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Within the medieval tradition, Troilus was regarded as a paragon of the faithful courtly lover and also of the virtuous pagan knight.Once the custom of courtly love had faded, his fate was regarded less sympathetically. That there are two horses shown side by side can most clearly be seen by looking at their legs and tails.Ancient writers treated Troilus as the epitome of a dead child mourned by his parents.He was also regarded as a paragon of youthful male beauty.It is a common practice for those writing about the story of Troilus as it existed in ancient times to use both literary sources and artifacts to build up an understanding of what seems to have been the most standard form of the myth and its variants.The brutality of this standard form of the myth is highlighted by commentators such as Alan Sommerstein, an expert on ancient Greek drama, who describes it as "horrific" and "[p]erhaps the most vicious of all the actions traditionally attributed to Achilles." Troilus is an adolescent boy or ephebe, the son of Hecuba, queen of Troy.) is a legendary character associated with the story of the Trojan War.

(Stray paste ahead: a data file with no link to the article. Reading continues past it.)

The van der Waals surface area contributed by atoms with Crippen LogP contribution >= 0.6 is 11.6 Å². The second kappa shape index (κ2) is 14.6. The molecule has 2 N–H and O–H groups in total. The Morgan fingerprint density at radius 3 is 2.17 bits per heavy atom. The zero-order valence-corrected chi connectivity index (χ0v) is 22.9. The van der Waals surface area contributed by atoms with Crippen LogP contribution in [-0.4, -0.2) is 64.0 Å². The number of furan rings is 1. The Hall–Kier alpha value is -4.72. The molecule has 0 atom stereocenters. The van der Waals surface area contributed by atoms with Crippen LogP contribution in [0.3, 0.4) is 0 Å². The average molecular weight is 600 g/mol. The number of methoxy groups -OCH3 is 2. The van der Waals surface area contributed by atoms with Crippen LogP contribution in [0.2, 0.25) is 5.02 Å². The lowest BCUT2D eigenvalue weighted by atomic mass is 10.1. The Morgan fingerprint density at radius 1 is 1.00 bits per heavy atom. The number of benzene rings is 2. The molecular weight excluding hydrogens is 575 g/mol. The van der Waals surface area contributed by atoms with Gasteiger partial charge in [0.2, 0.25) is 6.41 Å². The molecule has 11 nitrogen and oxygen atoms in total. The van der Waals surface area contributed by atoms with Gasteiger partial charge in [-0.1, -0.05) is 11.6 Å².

His symbolic significance is evidenced by linguistic analysis of his Greek name "Troilos".

In Greek mythology, Troilus is a young Trojan prince, one of the sons of King Priam (or sometimes Apollo) and Hecuba.

Prophecies link Troilus' fate to that of Troy and so he is ambushed and murdered by Achilles.

Little attention was paid to the character during the 18th and 19th centuries. from the archaic period in Greece (750 BC – 480 BC).

However, Troilus has reappeared in 20th and 21st century retellings of the Trojan War by authors who have chosen elements from both the classical and medieval versions of his story. The story of Troilus is one of a number of incidents that helped provide structure to a narrative that extended over several decades and 77 books from the beginning of the Cypria to the end of the Telegony.In Western European medieval and Renaissance versions of the legend, Troilus is the youngest of Priam's five legitimate sons by Hecuba.